To Make the Most of your SOC and to Truly Minimize Cyber Risk, it Requires All Hands on Deck—Making Security Everybody’s Business.
Just a few years ago, enterprises started creating security operations centers (SOCs) to centralize monitoring and response of threats and vulnerabilities. The goal of these first generation SOCs was to centralize the management, analysis and response to alerts and incidents coming in from many different perimeter and endpoint tools. The operators typically sat in front of tool-specific consoles, like DLP, and/or in front of a SIEM tool that aggregated all the logs into one place. Additional visuals and map type screens were also prominently displayed, especially for visiting executives.
SOCs were created to consolidate response staff and enhance the collaboration between different security domains to more easily “catch the bad guys.” However, having staff manually analyzing mountains of data and connecting the dots between isolated incidents and indicators proved inefficient, unsustainable and overwhelming, especially given that the volume of data continues to surge and the pool of qualified analysts cannot grow fast enough to close the gap. Additionally, attacks are getting increasingly complex and undetectable, especially without a more sophisticated mechanism for connecting the dots between disparate sensor and activity data. To keep up with the harmful actors, we need to arm operators with the ability to draw conclusions and take the most impactful actions as quickly as possible.
Integration means more than just putting the data into one central location or even in one tool. To extract real meaning from the mountains of data pumping through the SOC, it needs to be brought together into an integrated model that transforms the SOC’s perspective from isolated incidents to interacting entities. Crucial to integrating all this data in a meaningful way, is the addition of context.
Technical incident data lacks the business and risk context to effectively enable prioritized response. Ultimately, the goal is not about stopping every attack or responding to every incident from every sensor. Just as business continuity planning does not (cannot) seek to prevent all possible business interruptions and manages risk by ensuring those processes that are critical to the business maintain suitable operability, the SOC’s goal is to mitigate those risks that pose the greatest business risk. Layering organizational and information asset context into an integrated data model provides the necessary business context for analytics and human operators to prioritize their response based on what is most important from an operational and financial perspective.
The human factor is the greatest challenge in a SOC operation. While we all dream of solving the skills shortage by completely automating the entire detection and response process, it is simply unlikely to happen in the foreseeable future. Until then, the focus should be on using machine learning, artificial intelligence and automated analytics to minimize the knowledge and manual effort required by SOC operators to do their job. That includes behavioral and value-at- risk analytics that minimize false positives and provide the operator with their “next action” based on risk to the business, along with a mechanism for validating and making sense of the identified risks with the fewest clicks possible.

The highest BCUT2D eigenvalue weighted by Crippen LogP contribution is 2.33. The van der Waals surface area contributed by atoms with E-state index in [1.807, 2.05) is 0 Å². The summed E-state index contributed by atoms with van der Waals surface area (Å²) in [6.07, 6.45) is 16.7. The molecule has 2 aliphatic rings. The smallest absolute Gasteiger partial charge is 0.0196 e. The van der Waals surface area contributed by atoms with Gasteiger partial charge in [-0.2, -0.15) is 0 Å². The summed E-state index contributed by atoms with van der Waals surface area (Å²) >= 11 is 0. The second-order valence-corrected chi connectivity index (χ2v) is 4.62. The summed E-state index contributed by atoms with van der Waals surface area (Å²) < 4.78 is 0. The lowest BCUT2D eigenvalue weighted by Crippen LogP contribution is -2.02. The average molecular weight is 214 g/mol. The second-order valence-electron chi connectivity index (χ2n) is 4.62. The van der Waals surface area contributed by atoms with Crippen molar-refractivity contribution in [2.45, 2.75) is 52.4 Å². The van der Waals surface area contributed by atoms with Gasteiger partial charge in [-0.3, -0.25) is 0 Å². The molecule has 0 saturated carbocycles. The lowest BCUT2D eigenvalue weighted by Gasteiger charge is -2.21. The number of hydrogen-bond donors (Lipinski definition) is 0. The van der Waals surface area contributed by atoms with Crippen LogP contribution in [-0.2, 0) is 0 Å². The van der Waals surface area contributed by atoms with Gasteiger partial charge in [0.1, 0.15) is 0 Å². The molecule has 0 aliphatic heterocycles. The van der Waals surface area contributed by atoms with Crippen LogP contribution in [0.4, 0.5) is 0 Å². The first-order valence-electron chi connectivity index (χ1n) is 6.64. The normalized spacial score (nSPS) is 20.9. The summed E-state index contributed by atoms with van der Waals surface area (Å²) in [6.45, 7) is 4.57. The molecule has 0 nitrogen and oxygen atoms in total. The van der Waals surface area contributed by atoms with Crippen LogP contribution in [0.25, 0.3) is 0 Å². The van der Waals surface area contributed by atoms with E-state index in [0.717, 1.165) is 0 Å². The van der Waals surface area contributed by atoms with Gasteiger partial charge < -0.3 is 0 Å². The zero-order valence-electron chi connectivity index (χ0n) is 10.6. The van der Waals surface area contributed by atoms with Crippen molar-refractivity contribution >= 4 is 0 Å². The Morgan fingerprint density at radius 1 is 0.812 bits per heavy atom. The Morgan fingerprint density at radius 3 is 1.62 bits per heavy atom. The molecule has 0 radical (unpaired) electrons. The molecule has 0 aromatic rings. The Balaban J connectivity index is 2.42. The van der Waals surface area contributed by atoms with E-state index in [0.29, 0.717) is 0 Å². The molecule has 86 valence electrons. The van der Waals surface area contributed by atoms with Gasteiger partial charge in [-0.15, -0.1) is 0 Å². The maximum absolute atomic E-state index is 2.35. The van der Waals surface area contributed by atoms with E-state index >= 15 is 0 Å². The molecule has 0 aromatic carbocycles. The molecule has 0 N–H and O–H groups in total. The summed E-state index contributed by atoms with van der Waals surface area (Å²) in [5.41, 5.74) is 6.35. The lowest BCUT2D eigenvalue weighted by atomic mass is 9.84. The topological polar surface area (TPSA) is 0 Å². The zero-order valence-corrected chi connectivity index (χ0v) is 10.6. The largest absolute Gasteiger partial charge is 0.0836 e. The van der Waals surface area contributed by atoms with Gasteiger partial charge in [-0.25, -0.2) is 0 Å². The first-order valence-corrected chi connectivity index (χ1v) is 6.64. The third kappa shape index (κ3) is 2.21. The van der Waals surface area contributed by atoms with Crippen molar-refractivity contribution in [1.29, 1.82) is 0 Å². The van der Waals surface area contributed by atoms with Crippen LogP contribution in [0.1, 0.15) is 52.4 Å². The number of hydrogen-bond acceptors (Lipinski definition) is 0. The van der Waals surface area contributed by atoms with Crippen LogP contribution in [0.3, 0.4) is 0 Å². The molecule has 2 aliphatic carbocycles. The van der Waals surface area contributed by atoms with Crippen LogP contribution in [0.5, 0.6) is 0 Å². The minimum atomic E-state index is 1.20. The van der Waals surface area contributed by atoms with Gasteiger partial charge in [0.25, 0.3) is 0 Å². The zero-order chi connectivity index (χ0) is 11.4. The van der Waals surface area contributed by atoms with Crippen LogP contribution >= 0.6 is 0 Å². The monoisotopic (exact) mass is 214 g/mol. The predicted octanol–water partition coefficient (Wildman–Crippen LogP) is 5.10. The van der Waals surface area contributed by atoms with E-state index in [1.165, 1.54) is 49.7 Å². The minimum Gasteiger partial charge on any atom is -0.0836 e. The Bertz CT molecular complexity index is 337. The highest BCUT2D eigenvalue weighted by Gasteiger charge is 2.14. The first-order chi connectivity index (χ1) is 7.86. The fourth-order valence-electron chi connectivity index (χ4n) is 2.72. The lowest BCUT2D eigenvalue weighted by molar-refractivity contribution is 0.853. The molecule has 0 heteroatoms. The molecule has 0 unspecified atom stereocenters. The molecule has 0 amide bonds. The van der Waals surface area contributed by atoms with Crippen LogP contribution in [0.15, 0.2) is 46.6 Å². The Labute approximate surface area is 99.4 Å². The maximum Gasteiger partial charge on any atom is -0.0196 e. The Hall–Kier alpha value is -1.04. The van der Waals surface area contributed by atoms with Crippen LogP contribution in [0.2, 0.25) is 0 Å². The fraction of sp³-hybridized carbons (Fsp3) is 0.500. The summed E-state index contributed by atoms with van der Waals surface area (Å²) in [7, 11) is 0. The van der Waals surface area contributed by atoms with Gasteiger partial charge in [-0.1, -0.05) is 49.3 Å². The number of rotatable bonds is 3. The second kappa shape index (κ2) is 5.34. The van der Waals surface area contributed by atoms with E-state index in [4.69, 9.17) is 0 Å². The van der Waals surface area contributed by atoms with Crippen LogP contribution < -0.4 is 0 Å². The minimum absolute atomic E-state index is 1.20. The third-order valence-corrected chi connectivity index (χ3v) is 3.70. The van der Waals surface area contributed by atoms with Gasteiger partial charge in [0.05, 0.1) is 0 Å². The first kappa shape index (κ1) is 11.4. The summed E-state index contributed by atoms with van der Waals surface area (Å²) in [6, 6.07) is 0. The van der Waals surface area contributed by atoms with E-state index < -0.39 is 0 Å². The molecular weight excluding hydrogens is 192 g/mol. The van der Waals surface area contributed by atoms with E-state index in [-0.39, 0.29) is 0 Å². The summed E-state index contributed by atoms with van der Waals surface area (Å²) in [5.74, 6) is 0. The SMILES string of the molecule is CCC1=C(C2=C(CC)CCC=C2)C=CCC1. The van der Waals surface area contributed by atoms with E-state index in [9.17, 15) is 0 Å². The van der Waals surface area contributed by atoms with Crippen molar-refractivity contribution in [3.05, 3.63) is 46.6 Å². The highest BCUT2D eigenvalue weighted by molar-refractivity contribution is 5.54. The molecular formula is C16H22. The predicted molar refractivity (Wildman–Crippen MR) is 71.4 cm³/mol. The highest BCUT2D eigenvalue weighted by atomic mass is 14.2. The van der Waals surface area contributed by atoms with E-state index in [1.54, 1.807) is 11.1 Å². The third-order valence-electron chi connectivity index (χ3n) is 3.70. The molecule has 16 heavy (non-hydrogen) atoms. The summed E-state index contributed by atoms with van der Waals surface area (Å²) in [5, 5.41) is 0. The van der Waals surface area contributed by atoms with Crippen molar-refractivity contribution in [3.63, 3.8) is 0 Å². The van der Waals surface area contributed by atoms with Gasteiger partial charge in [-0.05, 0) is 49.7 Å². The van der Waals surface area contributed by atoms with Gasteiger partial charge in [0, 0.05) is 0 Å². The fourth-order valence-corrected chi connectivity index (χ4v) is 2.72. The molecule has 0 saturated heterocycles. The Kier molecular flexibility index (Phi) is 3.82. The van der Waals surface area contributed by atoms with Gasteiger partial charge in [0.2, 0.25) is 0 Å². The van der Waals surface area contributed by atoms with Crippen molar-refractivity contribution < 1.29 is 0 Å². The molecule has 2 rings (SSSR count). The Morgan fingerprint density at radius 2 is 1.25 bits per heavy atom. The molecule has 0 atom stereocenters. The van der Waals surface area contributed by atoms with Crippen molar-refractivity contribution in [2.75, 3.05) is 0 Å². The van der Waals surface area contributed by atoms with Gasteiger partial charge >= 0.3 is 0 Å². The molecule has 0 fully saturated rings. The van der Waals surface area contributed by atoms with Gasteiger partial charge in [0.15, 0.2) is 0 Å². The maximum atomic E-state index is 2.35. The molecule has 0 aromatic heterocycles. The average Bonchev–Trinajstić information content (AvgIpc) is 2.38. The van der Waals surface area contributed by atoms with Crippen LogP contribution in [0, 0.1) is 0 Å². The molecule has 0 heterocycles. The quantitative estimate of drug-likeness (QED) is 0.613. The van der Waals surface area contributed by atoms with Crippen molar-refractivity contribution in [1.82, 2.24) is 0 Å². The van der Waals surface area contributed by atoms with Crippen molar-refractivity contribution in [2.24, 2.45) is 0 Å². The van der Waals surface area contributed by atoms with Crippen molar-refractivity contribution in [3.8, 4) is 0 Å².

The logical extension for enabling SOC operators to do their jobs more efficiently is to automate response options for validated risks. Once the analyst has reviewed and verified the nature of the identified threat or vulnerability, they should be able to take automated action at the click of a button.
No matter how many SOC operators a company may have, they cannot be everywhere at once, nor will they have the full context of individuals in the business. To make the most of your SOC and to truly minimize cyber risk, it requires all hands on deck—making security everybody’s business. Whether it’s every email user flagging potential phishing emails or application owners validating unusual behavior on their application, every person in the company should be viewed as a channel of information for the SOC. That does not mean everybody is part of the SOC, but everybody should be aware of cyber risks and have the ability to inform the SOC.
Just like every employee can provide intelligence for questionable events within the business, collaborating with other companies within your industry and with the government will increase the likelihood you will be able to stop an attack before it happens. Increased sharing and implementing threat intelligence from commercial providers, ISACs and government NCICs are becoming increasingly critical to the good guys winning.
Early SOCs were a critical first step to taming the cyber security beast. Just like any other critical business operation, best practices molded by lessons learned and technical innovations will lead to greater effectiveness and efficiency in minimizing the impact of cyber risks to the business.
Steven Grossman is VP of Strategy and Enablement at Bay Dynamics, where he is responsible for ensuring our clients are successful in achieving their security and risk management goals. Prior to Bay Dynamics, he held senior positions at consultancies such as PriceWaterhouseCoopers and EMC, where he architected and managed programs focused on security, risk, business intelligence, big data analytics, enterprise program management offices, corporate legal operations, data privacy, cloud architecture and business continuity planning for global clients in the financial services and health care industries. Steven holds a BA in Economics and Computer Science from Queens College and has achieved his CISSP certification.